We’re debating alternate history here. With all the other players and decisions in the bubble, I just do not see

It may have been a little later. Stopping the next one involves a lot more than just not telling the GSEs to make higher risk mortgages.
The gov’t didn’t force all the private players to make the selfish decisions they did.

The other players got into the subprime because they saw the GSEs making money at it. It’s hard to argue it was a “well functioning market” if everyone was passing up a solid profit opportunity. It’s also hard to argue it was a “well functioning market” if people were able to make money with fraud.

I’m sticking with my 5% estimate.


Also: kids and grandkids and great-grandkids gonna, or are still, paying more taxes to pay off the bailouts.

Also: the people who bet the right way on Credit Default Swaps, because they saw The Big Short (not the book or the movie) coming, won big.

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There was no well functioning market. Total myth. But you are correct that government rules define the game. So let me articulate the rules that encourage and allow this sort of thing.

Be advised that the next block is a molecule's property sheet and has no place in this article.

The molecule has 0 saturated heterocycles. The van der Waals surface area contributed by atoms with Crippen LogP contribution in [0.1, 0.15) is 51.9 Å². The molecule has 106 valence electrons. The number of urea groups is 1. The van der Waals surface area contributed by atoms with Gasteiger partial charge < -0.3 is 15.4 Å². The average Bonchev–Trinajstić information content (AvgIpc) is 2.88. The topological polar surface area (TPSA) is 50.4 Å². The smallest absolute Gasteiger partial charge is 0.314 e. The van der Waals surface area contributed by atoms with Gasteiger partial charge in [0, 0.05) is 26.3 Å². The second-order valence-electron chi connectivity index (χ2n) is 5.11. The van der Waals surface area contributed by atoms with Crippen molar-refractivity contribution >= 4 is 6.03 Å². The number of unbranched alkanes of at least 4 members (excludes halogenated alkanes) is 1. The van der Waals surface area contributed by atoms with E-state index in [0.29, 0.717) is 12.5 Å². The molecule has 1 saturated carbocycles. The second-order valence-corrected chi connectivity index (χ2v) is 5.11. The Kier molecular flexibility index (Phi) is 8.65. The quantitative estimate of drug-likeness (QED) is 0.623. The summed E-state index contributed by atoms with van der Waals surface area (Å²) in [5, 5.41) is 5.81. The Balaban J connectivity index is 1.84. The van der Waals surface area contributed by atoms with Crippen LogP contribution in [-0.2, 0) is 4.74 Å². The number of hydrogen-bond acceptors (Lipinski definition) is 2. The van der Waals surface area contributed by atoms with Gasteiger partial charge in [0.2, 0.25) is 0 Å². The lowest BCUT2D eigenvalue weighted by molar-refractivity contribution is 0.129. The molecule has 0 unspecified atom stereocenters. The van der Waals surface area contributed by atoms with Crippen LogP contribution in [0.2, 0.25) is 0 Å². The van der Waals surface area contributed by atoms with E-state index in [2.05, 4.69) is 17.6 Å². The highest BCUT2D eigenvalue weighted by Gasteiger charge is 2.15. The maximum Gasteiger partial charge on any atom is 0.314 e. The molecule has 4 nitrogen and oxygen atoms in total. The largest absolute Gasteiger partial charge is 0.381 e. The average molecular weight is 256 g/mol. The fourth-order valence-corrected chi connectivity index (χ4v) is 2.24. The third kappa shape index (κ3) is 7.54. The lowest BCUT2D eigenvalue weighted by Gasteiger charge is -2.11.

Interest payments are deductible. Somewhat for home owners, in spades for corporations. The big concentrated debts are corporate. They form the systemic risks you’ve identified in the bailout.

Shell companies are allowed to go bankrupt without recourse to the owners. This is a big problem, not well understood. It means that Blackrock can have 8% of their LLCs go belly up, but not risk any of the gains from the other 92z. The shenanigans possible should be obvious. In fact, every one of those LLCs is essentially a bankruptcy remote, free call option. Any cash flows still present when the last debt is extinguished reverts to the LLC owners.

At some point, the accumulation of enormous wealth at the very top of the wealth scale has to be addressed. This is the source of the demand for all those fabricated securities. As long as that demand remains insatiable, you’re going to have problems to solve.

Stock buy backs gotta be punished somehow.

Because, at the end of the day the transactional nature of the current system will mean that private allocation of capital is doomed. No one in the biz cares if the assets perform. Guaranteed trouble, imo


It’s a fact that they did. Generic “Mortgage Backed Securities” aka “mortgage pass throughs” were issued by the GSEs in the early 1970s. They seemed simple to understand and plenty of people/institutions bought them.

However, pass throughs had an interest rate risk that ordinary bonds didn’t – the prepayment/extension risk that led to the infamous “negative convexity”. The big interest swings in the 1970s and 1980s made this very clear.